The structure is 40 feet below the northeast lawn of Chicago’s Museum of Science and Industry. After being on display outside the museum for 50 years, the German U-505 submarine was severely corroded. Conserving the 700-ton artifact—listed on the National Register of Historic Places—was paramount. The climate-controlled, underground pavilion fully displays the submarine and protects it from further deterioration. The 27,000-square-foot addition includes interactive exhibits, a theater and a wall commemorating American sailors from World War II. Renovations were made to 5,000 square feet of adjacent space.
The museum’s objective was to insert this structure without compromising the historic significance of the original building—one of only a few remaining from the 1893 World’s Fair. To meet this goal, the addition was placed below grade, a uniquely appropriate setting for a submarine.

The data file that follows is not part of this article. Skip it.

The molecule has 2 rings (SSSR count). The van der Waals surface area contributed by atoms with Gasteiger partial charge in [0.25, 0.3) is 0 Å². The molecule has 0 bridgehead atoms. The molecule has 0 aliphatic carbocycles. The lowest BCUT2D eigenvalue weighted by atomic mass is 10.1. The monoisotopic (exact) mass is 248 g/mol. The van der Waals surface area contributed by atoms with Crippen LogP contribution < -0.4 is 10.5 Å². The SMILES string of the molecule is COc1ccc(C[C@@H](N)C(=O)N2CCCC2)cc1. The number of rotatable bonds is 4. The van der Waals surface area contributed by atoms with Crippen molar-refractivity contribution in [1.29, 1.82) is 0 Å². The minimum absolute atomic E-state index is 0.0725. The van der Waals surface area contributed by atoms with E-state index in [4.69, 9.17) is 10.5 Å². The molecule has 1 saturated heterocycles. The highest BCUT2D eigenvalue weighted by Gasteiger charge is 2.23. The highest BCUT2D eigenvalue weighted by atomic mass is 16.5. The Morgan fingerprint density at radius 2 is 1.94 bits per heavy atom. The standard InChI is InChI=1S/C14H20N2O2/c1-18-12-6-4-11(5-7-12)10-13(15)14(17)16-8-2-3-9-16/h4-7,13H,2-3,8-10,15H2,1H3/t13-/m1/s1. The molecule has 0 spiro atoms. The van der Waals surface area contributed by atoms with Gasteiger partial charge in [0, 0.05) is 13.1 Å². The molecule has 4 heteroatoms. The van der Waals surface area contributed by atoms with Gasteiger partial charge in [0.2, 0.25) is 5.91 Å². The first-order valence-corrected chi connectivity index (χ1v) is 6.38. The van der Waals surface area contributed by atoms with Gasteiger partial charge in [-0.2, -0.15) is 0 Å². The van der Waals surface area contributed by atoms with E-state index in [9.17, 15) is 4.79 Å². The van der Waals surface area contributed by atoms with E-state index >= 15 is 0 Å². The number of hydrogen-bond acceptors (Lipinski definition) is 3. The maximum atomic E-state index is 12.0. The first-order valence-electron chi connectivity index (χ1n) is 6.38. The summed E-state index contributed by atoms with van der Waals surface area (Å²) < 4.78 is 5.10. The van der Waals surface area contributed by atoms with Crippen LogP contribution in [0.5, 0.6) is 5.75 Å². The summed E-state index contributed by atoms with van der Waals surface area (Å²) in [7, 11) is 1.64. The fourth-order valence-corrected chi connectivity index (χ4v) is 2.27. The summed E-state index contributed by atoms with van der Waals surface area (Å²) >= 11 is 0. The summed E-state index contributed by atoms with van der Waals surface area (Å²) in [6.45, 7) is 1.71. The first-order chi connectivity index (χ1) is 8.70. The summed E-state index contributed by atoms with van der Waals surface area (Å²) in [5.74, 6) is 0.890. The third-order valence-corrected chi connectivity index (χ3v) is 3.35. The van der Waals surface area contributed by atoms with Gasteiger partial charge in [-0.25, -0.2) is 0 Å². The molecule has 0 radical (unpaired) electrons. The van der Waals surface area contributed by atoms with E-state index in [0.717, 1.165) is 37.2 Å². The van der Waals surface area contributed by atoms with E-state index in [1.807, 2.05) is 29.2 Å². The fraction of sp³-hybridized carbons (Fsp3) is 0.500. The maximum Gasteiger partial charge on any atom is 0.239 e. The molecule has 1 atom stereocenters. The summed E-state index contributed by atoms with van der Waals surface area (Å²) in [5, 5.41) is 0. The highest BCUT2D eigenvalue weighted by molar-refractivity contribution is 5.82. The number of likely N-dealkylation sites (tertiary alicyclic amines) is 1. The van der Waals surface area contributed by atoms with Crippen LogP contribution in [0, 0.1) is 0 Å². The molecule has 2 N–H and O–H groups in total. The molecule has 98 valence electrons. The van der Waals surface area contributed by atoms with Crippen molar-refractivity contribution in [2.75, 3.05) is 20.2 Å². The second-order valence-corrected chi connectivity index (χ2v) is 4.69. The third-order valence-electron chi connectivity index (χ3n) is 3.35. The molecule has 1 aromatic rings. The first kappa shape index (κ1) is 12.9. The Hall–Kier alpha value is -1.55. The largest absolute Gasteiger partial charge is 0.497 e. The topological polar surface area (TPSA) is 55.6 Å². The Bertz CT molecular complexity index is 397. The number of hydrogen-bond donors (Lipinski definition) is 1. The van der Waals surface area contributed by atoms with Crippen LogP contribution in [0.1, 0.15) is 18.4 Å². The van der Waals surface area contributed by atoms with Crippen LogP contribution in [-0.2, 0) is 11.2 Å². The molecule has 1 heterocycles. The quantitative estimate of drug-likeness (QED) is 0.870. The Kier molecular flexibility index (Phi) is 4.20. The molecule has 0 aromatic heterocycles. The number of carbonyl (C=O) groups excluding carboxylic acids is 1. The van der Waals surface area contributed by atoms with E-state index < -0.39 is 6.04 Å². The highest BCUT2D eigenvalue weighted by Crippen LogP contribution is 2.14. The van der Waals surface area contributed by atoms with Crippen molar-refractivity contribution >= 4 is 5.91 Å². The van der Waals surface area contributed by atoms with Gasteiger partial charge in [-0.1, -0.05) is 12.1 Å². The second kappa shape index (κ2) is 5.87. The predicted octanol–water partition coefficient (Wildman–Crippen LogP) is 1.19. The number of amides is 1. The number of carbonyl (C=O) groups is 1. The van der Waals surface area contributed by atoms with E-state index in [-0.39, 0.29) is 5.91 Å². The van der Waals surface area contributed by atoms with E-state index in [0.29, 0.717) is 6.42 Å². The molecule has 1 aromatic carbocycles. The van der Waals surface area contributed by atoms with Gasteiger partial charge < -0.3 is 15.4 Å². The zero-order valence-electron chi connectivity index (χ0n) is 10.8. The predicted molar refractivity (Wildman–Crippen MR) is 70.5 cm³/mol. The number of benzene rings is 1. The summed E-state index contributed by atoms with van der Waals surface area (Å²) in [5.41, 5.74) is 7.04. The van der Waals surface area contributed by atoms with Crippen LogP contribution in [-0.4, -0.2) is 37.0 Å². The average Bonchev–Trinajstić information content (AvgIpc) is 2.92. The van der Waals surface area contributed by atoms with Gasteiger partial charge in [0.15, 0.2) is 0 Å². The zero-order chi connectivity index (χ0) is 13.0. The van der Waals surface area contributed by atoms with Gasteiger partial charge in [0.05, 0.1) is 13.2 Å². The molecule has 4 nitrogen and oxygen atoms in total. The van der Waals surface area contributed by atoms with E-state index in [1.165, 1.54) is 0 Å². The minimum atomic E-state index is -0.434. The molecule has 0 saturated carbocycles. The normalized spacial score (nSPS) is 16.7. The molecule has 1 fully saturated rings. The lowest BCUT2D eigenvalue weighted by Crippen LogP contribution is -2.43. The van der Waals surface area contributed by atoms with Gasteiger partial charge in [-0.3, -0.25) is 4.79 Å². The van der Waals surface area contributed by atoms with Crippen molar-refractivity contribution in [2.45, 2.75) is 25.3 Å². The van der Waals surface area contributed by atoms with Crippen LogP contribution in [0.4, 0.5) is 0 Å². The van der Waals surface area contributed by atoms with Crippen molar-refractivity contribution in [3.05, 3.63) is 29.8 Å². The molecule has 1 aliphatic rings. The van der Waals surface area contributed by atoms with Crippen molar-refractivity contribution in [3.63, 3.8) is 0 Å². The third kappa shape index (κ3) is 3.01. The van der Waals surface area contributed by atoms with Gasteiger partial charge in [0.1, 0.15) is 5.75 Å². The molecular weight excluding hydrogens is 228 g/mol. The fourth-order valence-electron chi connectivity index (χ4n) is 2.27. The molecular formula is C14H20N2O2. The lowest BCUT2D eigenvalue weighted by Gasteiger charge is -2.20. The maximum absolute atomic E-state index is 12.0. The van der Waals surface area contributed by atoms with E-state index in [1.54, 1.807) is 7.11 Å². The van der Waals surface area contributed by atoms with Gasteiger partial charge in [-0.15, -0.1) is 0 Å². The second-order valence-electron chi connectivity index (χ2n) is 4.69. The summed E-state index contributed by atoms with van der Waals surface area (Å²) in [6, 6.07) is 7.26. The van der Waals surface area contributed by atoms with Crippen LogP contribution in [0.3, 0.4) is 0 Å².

The design recalls World War II-era submarine pens and dry docks, with exposed concrete walls and arched steel girders. Visitors can now walk around the submarine’s entire perimeter; a series of ramps provides cantilevered observation points and access on two levels. The structure’s unique form responds to the shape of the submarine and the physical forces of the site underground. The angled design resulted in a structure that is approximately 10 feet wider at the roof. Because the top of the exhibit space is broader, major features such as the conning tower, periscopes and artillery can be viewed easily, and spaciousness is achieved within the enclosure. The arched, structural steel roof girders support up to 7 feet of soil above and could be erected more quickly than a concrete structure after the submarine was lowered into place.